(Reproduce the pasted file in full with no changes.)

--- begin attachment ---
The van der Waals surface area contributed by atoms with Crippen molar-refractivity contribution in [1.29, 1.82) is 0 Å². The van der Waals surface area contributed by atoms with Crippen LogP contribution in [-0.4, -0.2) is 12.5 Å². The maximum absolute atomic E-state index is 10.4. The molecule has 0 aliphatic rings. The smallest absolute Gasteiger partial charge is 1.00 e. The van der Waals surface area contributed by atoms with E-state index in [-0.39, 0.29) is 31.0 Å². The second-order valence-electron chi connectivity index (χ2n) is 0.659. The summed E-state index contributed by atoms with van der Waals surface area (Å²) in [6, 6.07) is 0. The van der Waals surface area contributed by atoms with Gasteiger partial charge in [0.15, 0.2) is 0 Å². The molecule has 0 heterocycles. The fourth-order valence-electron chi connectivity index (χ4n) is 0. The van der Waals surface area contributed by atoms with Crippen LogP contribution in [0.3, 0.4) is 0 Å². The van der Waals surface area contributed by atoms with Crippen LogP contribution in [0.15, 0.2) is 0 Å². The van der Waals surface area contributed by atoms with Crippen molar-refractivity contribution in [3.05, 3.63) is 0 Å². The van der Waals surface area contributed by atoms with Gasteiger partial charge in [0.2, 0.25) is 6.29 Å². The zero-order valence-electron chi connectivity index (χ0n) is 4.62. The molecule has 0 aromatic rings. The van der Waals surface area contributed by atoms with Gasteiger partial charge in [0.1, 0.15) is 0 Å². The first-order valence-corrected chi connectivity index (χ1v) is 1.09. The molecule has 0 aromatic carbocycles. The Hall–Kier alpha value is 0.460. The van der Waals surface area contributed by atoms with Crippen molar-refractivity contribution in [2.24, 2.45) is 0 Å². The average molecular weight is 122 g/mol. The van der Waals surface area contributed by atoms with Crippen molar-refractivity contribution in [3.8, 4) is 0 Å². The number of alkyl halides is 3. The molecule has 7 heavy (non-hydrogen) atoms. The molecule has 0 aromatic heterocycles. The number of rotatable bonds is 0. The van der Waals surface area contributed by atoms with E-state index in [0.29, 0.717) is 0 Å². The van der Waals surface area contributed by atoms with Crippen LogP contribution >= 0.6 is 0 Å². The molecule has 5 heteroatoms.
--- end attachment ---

The van der Waals surface area contributed by atoms with Crippen molar-refractivity contribution in [1.29, 1.82) is 0 Å². The van der Waals surface area contributed by atoms with Crippen LogP contribution in [-0.4, -0.2) is 12.5 Å². The maximum absolute atomic E-state index is 10.4. The molecule has 0 aliphatic rings. The smallest absolute Gasteiger partial charge is 1.00 e. The van der Waals surface area contributed by atoms with E-state index in [-0.39, 0.29) is 31.0 Å². The second-order valence-electron chi connectivity index (χ2n) is 0.659. The summed E-state index contributed by atoms with van der Waals surface area (Å²) in [6, 6.07) is 0. The van der Waals surface area contributed by atoms with Gasteiger partial charge in [0.15, 0.2) is 0 Å². The molecule has 0 heterocycles. The fourth-order valence-electron chi connectivity index (χ4n) is 0. The van der Waals surface area contributed by atoms with Crippen LogP contribution in [0.3, 0.4) is 0 Å². The van der Waals surface area contributed by atoms with Crippen LogP contribution in [0.15, 0.2) is 0 Å². The van der Waals surface area contributed by atoms with Crippen molar-refractivity contribution in [3.05, 3.63) is 0 Å². The van der Waals surface area contributed by atoms with Gasteiger partial charge in [0.2, 0.25) is 6.29 Å². The zero-order valence-electron chi connectivity index (χ0n) is 4.62. The molecule has 0 aromatic rings. The van der Waals surface area contributed by atoms with Gasteiger partial charge in [0.1, 0.15) is 0 Å². The first-order valence-corrected chi connectivity index (χ1v) is 1.09. The molecule has 0 aromatic carbocycles. The Hall–Kier alpha value is 0.460. The van der Waals surface area contributed by atoms with Crippen molar-refractivity contribution in [2.24, 2.45) is 0 Å². The average molecular weight is 122 g/mol. The van der Waals surface area contributed by atoms with Crippen molar-refractivity contribution in [3.8, 4) is 0 Å². The number of alkyl halides is 3. The molecule has 7 heavy (non-hydrogen) atoms. The molecule has 0 aromatic heterocycles. The number of rotatable bonds is 0. The van der Waals surface area contributed by atoms with E-state index in [0.29, 0.717) is 0 Å². The van der Waals surface area contributed by atoms with Crippen LogP contribution >= 0.6 is 0 Å². The molecule has 5 heteroatoms.